These candied kumquats are, quite simply, sliced citrus that’s simmered in sweetness until tender and just like candy. And we can’t get enough of ’em.
These candied kumquats just became our go-to citrus condiment. Swirled into morning oatmeal. Muddled into cocktails. Elegantly perched atop dessert. That’s just a few of the mind-blowingly countless possibilities when it comes to incorporating these honeyed jewels into as many different parts of your day as possible.–Angie Zoobkoff
How To Use Candied Kumquats
We can’t stop thinking about these candied kumquats. Or about how we’re going to use them next. We’ve actually come up with a list of things we intend to do with future batches, and while we mentioned a few inspirations above, we couldn’t stop ourselves from jotting down even more potential ways to wow yourself and others with these spectacular and sweet little lovelies. We’re not done brainstorming yet, mind you, but here’s what we’ve got for starters…
- Stirred into yogurt
- Plopped atop pound cake
- Tucked inside crepes
- Spooned over ice cream
- Added to a cheese platter
- Tossed with a green salad
- Dropped into a cup of tea
- Perched atop shortbread cookies
- Spooned over pancakes, waffles, or French toast
- Dipped in melted chocolate
- 8 ounces kumquats
- 1/2 cup granulated sugar
- 1/2 cup cold water
- 1/4 cup mild honey such as clover
- 1/2 vanilla bean split lengthwise and scraped
- Trim the ends from the kumquats and discard. Slice the remaining kumquats into rounds 1/8 inch (3 mm) thick. Remove the seeds with the tip of your knife.
- Combine the sugar, water, honey, and the vanilla bean and seeds in a medium saucepan. Bring to a boil over medium heat, swirling occasionally to dissolve the sugar. Toss in the sliced kumquats. (Depending on the size of your pan, there may be barely enough liquid to cover the kumquats at this point. That’s okay. Just give the pan a good shake or press the slices down with a spatula to evenly submerge them.) Return the mixture to a gentle simmer and cook for 2 minutes. Turn off the heat, cover the pan, and let the mixture steep for 15 minutes.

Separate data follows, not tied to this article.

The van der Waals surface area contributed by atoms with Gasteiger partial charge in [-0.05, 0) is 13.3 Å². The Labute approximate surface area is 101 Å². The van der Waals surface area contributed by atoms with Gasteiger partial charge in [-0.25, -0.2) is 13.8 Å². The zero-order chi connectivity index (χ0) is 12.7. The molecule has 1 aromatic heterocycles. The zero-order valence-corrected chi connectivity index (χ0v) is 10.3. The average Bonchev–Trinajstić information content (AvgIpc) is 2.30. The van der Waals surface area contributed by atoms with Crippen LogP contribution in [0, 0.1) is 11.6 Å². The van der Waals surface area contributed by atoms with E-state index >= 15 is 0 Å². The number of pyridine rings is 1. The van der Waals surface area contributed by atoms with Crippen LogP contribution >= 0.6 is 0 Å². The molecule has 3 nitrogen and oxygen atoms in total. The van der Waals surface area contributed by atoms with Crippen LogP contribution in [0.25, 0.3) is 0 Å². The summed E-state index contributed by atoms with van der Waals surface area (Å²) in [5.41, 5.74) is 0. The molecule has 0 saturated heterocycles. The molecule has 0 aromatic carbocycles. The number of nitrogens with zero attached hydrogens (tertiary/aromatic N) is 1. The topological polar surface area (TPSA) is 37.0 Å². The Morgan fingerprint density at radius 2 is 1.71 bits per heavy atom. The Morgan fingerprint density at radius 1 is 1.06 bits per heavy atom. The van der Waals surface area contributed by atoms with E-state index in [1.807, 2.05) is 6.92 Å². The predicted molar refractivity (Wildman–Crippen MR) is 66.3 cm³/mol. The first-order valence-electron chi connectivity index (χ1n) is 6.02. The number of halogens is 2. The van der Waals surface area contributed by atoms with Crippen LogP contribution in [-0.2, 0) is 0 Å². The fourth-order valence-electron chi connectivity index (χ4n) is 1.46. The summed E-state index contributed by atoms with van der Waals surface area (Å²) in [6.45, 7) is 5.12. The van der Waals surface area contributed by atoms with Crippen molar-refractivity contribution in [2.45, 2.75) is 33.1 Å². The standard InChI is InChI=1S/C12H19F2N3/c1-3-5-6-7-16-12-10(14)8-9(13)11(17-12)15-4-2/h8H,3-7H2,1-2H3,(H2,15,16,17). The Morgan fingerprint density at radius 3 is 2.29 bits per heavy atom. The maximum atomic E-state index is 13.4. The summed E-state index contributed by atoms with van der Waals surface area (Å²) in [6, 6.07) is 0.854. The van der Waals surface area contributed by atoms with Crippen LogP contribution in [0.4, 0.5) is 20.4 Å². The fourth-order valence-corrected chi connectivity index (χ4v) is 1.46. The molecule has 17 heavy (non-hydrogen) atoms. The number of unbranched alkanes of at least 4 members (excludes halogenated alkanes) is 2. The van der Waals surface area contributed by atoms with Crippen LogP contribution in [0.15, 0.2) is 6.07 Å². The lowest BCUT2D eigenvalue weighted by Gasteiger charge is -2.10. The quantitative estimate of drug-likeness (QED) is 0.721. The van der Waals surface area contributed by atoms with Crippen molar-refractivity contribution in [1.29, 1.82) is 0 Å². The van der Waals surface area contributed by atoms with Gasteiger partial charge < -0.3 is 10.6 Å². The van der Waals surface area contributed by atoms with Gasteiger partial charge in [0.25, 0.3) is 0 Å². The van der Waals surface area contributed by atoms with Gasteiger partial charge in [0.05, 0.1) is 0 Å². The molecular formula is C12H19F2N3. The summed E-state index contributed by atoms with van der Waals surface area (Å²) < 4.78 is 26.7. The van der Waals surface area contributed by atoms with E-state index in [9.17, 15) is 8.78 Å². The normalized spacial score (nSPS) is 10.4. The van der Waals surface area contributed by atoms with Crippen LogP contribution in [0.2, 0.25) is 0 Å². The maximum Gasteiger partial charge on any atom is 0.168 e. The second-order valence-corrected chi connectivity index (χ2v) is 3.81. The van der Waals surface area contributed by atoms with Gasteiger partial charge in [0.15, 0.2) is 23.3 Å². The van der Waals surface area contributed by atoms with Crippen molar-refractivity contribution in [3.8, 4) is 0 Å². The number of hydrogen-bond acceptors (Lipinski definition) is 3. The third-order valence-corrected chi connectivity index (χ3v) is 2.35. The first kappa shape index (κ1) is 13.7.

- Strain the kumquats and vanilla bean into a heatproof bowl or jar. Return the syrup to the pan and gently simmer over medium heat, frequently tilting the pan to swirl the syrup, until it bubbles thickly and measures about 1/2 cup (120 ml), about 10 minutes. Pour the syrup over the drained kumquats and vanilla bean and let cool to room temperature. Cover and refrigerate until chilled through. The candied kumquats will keep in the refrigerator for up to 1 month.
If you make this recipe, snap a photo and hashtag it #LeitesCulinaria. We’d love to see your creations on Instagram, Facebook, and Twitter.
Recipe Testers’ Reviews
I was excited to find kumquats in the grocery store this week specifically so that I could make this sumptuous candied kumquats recipe. This type of recipe is perfect for the holiday season in terms of entertaining and also gift giving. I topped my warm bowl of oatmeal this morning with some of the candied kumquats (yumsters!) but have big plans to use some later this week as an accompaniment to a bourbon-glazed pound cake recipe. (Other ideas I think the kumquats would be really great with are in crepes, on vanilla ice cream, perhaps muddled into a bourbon cocktail, or even as a garnish for a flourless chocolate cake.) The recipe does take a few minutes in terms of prepping the kumquats, but it’s well worth the effort to slice each kumquat and remove the seeds. I’m definitely going to enjoy this recipe this holiday season, but I’m also going to dog-ear it for next year in terms of holiday gifts for friends and family!
Originally published April 13, 2018
If you make this recipe, snap a photo and hashtag it #LeitesCulinaria. We'd love to see your creations on Instagram, Facebook, and Twitter.
Elsa M. Jacobson
These candied kumquats are delectable little morsels of goodness, made even more so thanks to the thrill of the chase to track down the kumquats! Nibble, garnish, or decorate—there are lots of terrific uses for these little slices. In addition to the suggestions provided, these would gussy up a cheese platter, enliven a green salad or a fruit salad, and create a lovely surprise in a cup of tea. I’m certain there are drinks that could be made more special by floating a slice (or two or three) in the glass. They would work well atop baked goods, including cookies. They could decorate an open-faced sandwich. They would, beyond merely adding them to yogurt, work atop other breakfast options, such as pancakes, waffles, or French toast. And they could be an alternative to the cherry atop an ice cream sundae, or, if used with the syrup, a topper for a scoop of ice cream or sorbet. They could top a very buttery buttered English muffin, or a toasted bagel with cream cheese, or any other sort of toast. They would be fantastic dipped in chocolate— I envision several (or more!) slices held together by the chocolate, or one or several atop a handmade/homemade chocolate candy. And, it being the holiday season, I’m certain they could be an ingredient in almost any type of fruit cake!